Beaky, Part One

It’s said travel is a unique accumulation of experience – and that it changes you. I’ve never been sold on this idea. Am I different from how I was yesterday? I don’t look different. And does it matter anyhow? Travel can be such a smug art.

But here’s the thing. I have been changed since yesterday. I don’t look any different though. And it doesn’t matter.

Shona and I met at 4am. I kayaked over to White Arrow and picked her up. Then we kayaked over to the beach – pretty briskly. I’m not a huge fan of kayaking an inflatable kayak at night time. My imagination being my worst enemy. Big Baby. Shona is strong though – and we got to the beach fast. Phew.

It was a case then of turning our torches on and walking. We walked the strand line to look for turtle tracks. They’ve been nesting for a few weeks now.. but there’s been a nighttime curfew until Monday – and only I would get caught by a policeman on a beach at 4am.

That was our intention, to walk the length of the beach and hope we got lucky. Turtles like dark and moonless conditions. It was definitely dark now.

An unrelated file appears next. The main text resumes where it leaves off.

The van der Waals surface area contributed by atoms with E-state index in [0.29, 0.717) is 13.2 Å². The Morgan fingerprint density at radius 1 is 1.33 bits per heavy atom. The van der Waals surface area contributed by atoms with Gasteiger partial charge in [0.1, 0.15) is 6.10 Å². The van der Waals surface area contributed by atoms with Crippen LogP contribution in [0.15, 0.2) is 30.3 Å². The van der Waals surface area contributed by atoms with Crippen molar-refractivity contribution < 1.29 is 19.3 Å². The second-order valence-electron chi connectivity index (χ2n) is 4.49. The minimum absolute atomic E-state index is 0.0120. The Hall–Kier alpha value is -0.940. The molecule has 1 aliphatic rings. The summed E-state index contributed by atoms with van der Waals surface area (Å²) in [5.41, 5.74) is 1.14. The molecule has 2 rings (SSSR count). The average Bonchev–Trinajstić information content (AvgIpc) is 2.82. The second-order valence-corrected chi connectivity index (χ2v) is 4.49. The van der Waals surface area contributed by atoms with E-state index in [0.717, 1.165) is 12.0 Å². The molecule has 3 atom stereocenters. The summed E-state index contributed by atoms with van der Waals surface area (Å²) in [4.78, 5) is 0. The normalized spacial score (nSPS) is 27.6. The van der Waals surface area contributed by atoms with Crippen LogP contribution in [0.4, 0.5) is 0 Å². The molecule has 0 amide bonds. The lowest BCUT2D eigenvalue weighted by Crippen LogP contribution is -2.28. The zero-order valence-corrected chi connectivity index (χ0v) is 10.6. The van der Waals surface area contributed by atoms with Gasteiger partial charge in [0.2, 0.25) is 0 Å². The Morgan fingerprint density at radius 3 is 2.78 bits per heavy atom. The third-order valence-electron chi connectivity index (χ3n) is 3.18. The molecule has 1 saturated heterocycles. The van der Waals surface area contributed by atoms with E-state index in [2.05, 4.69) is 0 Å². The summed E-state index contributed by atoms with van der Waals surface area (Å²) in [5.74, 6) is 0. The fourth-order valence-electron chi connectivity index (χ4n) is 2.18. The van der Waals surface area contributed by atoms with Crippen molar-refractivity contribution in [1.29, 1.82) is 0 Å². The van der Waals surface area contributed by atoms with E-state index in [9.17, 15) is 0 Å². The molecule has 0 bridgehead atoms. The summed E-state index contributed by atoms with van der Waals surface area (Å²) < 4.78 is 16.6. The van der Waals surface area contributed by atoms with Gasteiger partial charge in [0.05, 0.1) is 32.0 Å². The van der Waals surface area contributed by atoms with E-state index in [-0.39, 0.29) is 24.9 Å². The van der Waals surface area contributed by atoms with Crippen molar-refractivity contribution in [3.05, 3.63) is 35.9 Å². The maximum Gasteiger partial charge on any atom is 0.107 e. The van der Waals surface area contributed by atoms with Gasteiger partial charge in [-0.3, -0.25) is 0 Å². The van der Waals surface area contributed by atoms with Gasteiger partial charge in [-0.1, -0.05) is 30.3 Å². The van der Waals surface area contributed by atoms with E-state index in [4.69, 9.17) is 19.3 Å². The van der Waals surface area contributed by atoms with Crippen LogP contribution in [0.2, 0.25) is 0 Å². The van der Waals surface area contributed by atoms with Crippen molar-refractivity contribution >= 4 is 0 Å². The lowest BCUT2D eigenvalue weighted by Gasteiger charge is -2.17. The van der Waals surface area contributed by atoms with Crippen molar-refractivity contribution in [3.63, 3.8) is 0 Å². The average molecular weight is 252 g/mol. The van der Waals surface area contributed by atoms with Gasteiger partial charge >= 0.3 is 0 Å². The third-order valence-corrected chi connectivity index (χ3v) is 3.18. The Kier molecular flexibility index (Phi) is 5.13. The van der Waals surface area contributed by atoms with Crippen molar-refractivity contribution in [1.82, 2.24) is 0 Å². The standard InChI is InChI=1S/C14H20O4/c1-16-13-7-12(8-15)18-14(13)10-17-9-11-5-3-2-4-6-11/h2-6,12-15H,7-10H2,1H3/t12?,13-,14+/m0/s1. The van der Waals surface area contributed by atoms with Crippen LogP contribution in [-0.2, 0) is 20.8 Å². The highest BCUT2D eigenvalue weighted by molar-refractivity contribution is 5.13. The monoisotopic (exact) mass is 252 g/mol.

We didnt have far to go – when Shona said, ‘What’s that?’

I shined the torch and almost jumped through my skin. ‘Not a surprise,’ my mother would say. My imagination again. Though the dark shell is a strange and hulking sight. First impression is a huge reptilian cockroach sitting on the sand.

I’m being mean of course. Here she was – magnificent turtle mama doing her ancient evolutionary stuff. And vulnerable too. For the universal game of keeping out of danger, the sea turtle’s practise of climbing onto the beach, setting out to dig a hole and lay eggs into it is pretty damn crackers. I wouldn’t do it. I’d be like, no I’m good in the water where I’m USED to it. Wont find me crawling into the soup bowl.

The hawksbill blinked at us. We switched our torches to their red beams to minimise the disturbance. Our first concern- would Mama Turtle get disturbed enough that she would stop laying? Had we ruined her clutch of precious eggs?

I thought back to my time. An elephant could have walked through my hospital room and it wouldn’t have made a difference. The turtle kept digging her hole. Ok.

We found her as she was finishing her preparation. As deep as her back flipper could dig – maybe eight inches or so. Not large either. Like the diameter of an small-sized blender. Sorry for the image.

But man – here is the thing that changed me. I didn’t realise that sea turtles have such dexterous flippers. The ends of their flippers move like fingers, scooping the sand out so delicately. In different times they could shuffle a card deck.

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